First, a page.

Military Aspect Of Obama Plan Examined

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President Obama said he had asked U.S. allies in Afghanistan to back the effort with more troops, warning that global security was at stake. Obama's plan involves more robust training of the Afghan military.

MICHELE NORRIS, host:

And to help us unpack some of the policies and policy shifts that were spelled out in tonight's speech, I'm joined here in the studio by NPR's Pentagon correspondent Tom Bowman.

Tom, first, let's talk about training. What sort of changes will we be seeing in terms of how we train the Afghan military and the Afghan police forces?

TOM BOWMAN: Well, particularly the military you're going to see a much more robust training effort. That's what General McChrystal wanted. So you're going to have American forces train them, but also live with them, eat with them, sleep with them and then roll out with them on operations. So it's going to be seamless. It's something different than what we have now.

The police is a much more difficult effort. It's really hard to recruit these folks, the illiteracy rate, the corruption, the drug use among the police is rampant. When I was in Helmand province just a few weeks ago, I was talking to the Marine commander there, Brigadier General Larry Nicholson, he told me he would get rid of 40 percent of the police he has there, because of these reasons. It's a real problem.

It's going to take a long time to train up these soldiers, Afghan soldiers and police. In my sense it's going to take a lot longer than the three to five years they estimate it will take. Some say it could take as long as a decade to get this force up and running. One thing the president didn't mention was this no sense of how many Afghan forces will be trained and how long it will take.

What General McChrystal wants is to have 400,000 police and soldiers - double that number by 2013. There's no mention of that number anymore. The Pentagon and others seem to be backing away from that number. And one reason is they're worried about the cost of this how much it will cost the Afghan government to sustain this.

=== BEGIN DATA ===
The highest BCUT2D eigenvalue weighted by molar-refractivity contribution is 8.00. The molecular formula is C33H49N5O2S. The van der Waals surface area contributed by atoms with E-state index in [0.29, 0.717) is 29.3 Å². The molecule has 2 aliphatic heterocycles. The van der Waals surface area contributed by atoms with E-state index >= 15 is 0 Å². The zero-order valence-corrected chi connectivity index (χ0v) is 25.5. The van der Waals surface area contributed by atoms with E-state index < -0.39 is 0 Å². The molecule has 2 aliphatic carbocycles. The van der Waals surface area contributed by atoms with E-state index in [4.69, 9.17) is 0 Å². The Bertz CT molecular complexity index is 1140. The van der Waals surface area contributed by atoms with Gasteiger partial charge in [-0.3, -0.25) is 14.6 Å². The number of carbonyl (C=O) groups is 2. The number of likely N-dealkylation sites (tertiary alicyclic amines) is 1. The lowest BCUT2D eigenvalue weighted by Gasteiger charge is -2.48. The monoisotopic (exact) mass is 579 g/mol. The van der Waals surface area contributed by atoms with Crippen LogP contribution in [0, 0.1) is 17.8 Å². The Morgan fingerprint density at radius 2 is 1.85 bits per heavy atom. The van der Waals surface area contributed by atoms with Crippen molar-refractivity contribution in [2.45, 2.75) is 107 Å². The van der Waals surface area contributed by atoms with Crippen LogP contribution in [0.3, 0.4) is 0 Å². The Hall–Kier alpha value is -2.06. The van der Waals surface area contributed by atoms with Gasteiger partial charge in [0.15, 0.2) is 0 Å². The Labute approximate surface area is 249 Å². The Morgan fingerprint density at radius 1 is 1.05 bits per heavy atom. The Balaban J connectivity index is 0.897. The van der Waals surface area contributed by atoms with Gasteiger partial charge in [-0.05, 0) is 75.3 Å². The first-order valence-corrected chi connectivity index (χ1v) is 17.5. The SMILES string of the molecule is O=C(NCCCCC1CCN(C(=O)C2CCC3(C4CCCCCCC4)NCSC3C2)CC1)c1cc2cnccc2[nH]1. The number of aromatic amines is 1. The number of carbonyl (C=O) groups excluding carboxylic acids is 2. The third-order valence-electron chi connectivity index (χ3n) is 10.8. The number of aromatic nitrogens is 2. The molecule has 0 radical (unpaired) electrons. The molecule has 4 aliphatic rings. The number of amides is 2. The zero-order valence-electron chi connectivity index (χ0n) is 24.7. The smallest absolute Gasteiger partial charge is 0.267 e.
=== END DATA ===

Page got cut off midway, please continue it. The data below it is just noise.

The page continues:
NORRIS: Now, a lot of numbers we're throwing around, but the one that people are going to seize on is the one they heard from the president tonight, that he wants to start withdrawing troops from Afghanistan in 2011, 18 months from now. Is that enough time to carry this out?

BOWMAN: Well, the one thing we don't know is how many troops can he start withdrawing in 18 months. There's going to be over 100,000 American troops there by next summer. The summer after that he could withdraw one brigade, four to 5,000 and say he is starting to withdraw the troops home. That's what we don't know. And, again, the most important thing he said: This all depends on conditions on the ground.

NORRIS: You spent a lot of time in Afghanistan, what do you suppose the people there made of the speech tonight?

BOWMAN: The Afghan people?

NORRIS: No, the troops on the ground in Afghanistan.

BOWMAN: Well, a lot of the troops I talk with over there in Helmand province and in Kandahar said: We need a lot more help to expand our reach out into both provinces and to go after the Taliban. They said we clearly don't have enough force right now to do that job.

NORRIS: Tom, thanks so much. That's NPR's Pentagon correspondent Tom Bowman. Tom, thank you.

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